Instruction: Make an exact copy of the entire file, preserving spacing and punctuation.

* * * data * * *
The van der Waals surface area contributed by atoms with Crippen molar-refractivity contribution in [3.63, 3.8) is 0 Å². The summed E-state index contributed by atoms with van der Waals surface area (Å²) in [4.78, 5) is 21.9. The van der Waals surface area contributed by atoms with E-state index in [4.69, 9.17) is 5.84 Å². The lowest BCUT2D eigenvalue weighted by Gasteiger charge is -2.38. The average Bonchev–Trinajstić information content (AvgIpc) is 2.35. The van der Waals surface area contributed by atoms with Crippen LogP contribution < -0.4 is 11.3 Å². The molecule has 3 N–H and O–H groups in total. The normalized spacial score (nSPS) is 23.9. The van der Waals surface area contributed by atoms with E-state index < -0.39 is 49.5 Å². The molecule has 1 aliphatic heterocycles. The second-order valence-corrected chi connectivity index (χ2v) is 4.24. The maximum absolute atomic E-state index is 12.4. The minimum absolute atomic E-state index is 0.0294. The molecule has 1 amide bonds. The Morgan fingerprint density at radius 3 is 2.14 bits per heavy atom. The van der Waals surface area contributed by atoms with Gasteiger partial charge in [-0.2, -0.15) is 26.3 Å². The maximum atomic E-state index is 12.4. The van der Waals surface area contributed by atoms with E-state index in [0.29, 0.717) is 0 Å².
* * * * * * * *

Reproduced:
The van der Waals surface area contributed by atoms with Crippen molar-refractivity contribution in [3.63, 3.8) is 0 Å². The summed E-state index contributed by atoms with van der Waals surface area (Å²) in [4.78, 5) is 21.9. The van der Waals surface area contributed by atoms with E-state index in [4.69, 9.17) is 5.84 Å². The lowest BCUT2D eigenvalue weighted by Gasteiger charge is -2.38. The average Bonchev–Trinajstić information content (AvgIpc) is 2.35. The van der Waals surface area contributed by atoms with Crippen LogP contribution < -0.4 is 11.3 Å². The molecule has 3 N–H and O–H groups in total. The normalized spacial score (nSPS) is 23.9. The van der Waals surface area contributed by atoms with E-state index < -0.39 is 49.5 Å². The molecule has 1 aliphatic heterocycles. The second-order valence-corrected chi connectivity index (χ2v) is 4.24. The maximum absolute atomic E-state index is 12.4. The minimum absolute atomic E-state index is 0.0294. The molecule has 1 amide bonds. The Morgan fingerprint density at radius 3 is 2.14 bits per heavy atom. The van der Waals surface area contributed by atoms with Gasteiger partial charge in [-0.2, -0.15) is 26.3 Å². The maximum atomic E-state index is 12.4. The van der Waals surface area contributed by atoms with E-state index in [0.29, 0.717) is 0 Å².